Czech composer Miroslav Srnka has been working for seven years on his opera “South Pole,” bringing the epic 1910-1912 race to the Antarctic on stage
Czech composer Miroslav Srnka has been working for seven years on his opera “South Pole,” bringing the epic 1910-1912 race to the Antarctic on stage.
“The Antarctic is a real place… but it is so remote from the civilisation that it actually feels surreal, and this makes a link to the opera stage and to the theatre space in general, which always has to have a certain amount of stylization,” says Srnka.
“The concept was that we should hear the impact of the orchestra music on the singers on stage. And as the orchestra music gets increasingly pure and fine, we start concentrating on the voices,” he explains.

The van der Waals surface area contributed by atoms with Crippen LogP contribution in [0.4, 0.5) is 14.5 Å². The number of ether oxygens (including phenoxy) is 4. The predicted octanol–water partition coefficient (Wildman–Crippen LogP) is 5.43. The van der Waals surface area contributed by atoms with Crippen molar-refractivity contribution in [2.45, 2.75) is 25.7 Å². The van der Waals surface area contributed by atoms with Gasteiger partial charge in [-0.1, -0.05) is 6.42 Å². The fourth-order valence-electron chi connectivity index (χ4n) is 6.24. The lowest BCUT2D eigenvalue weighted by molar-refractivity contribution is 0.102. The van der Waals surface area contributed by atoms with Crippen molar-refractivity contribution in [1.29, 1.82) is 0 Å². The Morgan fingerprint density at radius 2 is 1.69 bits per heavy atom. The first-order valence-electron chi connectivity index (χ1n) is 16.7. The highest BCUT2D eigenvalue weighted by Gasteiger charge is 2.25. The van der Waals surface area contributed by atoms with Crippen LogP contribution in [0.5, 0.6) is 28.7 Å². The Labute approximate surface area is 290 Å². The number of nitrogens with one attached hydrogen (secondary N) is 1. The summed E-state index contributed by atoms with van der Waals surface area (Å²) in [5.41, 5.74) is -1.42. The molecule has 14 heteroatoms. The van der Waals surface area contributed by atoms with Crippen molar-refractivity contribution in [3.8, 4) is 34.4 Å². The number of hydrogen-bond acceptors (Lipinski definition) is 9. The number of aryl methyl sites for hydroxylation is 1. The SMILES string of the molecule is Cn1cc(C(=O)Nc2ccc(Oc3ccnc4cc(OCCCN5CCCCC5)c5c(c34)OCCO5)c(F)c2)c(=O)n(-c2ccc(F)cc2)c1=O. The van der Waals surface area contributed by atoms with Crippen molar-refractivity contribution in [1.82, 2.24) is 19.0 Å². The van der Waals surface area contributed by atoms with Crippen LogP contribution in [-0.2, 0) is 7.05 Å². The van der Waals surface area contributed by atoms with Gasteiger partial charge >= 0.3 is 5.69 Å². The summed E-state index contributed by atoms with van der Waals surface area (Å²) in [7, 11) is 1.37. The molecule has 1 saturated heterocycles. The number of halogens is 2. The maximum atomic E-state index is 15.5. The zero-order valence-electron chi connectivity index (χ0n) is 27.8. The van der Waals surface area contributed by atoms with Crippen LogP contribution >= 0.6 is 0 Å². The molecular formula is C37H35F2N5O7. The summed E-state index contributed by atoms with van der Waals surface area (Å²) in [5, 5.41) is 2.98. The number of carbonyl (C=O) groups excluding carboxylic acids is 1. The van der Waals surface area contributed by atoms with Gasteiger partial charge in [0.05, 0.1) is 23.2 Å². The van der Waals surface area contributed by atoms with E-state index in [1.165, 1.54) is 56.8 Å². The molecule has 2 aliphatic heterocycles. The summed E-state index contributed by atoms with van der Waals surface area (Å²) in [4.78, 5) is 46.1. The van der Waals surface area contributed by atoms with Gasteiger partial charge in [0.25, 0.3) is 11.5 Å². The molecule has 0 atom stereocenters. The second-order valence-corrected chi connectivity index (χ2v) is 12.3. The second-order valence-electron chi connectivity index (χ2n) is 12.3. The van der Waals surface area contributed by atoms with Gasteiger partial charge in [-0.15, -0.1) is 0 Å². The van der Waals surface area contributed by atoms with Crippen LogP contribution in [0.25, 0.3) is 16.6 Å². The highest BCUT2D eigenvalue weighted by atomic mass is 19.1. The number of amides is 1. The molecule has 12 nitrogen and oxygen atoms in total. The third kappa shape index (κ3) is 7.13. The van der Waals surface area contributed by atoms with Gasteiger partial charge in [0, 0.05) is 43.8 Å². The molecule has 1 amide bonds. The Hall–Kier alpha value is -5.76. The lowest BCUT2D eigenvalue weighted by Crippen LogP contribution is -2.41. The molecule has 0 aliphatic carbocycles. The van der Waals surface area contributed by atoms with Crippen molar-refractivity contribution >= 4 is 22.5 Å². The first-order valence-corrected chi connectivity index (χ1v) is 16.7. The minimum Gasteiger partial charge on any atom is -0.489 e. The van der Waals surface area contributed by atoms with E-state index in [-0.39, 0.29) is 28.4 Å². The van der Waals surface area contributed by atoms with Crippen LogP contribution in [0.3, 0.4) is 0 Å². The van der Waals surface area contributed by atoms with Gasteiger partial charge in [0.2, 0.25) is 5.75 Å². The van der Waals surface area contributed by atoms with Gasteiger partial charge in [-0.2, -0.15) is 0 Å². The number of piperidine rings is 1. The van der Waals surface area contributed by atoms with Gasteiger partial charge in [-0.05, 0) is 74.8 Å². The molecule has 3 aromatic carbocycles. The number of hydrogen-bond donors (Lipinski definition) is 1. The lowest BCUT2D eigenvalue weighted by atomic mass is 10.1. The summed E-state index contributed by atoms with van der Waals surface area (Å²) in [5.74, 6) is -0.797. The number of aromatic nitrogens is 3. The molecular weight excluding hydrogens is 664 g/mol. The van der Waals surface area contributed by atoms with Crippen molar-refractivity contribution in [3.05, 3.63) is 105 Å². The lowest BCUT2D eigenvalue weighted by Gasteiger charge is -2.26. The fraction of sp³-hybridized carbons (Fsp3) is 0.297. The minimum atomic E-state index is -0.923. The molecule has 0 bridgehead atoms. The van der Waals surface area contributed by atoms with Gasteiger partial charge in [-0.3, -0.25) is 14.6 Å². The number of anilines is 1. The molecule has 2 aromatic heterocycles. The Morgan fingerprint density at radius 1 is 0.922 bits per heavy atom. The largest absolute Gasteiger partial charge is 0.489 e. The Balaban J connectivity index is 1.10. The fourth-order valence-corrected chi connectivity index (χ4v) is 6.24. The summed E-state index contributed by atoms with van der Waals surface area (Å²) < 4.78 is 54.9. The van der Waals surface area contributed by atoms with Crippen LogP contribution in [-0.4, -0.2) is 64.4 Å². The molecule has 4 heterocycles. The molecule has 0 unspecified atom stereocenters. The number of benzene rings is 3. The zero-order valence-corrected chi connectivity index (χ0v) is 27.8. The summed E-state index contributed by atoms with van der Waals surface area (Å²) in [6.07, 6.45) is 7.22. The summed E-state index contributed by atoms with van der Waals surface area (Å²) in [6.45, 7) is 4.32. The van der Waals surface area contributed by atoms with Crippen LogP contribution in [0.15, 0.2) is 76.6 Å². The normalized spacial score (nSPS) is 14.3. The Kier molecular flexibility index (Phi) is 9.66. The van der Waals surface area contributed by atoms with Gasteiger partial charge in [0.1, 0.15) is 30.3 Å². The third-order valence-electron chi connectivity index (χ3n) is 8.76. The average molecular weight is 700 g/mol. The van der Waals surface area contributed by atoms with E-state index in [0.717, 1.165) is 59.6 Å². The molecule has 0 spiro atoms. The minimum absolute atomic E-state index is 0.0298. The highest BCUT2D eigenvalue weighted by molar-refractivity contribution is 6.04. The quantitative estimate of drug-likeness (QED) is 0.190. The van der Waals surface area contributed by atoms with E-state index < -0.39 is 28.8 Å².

Tenor Rolando Villazón, who plays Britain’s Robert Falcon Scott, adds: “It’s beautiful how the more you work on it the more it gets into your system, into your brain but also into your body and the more you can then feel the music.”
Baritone Thomas Hampson — Norway’s Roald Amundsen on stage — says: “I think new operas are important and I think we should support our composers and our librettists. We must let them mature and write new pieces. We must write more new operas.”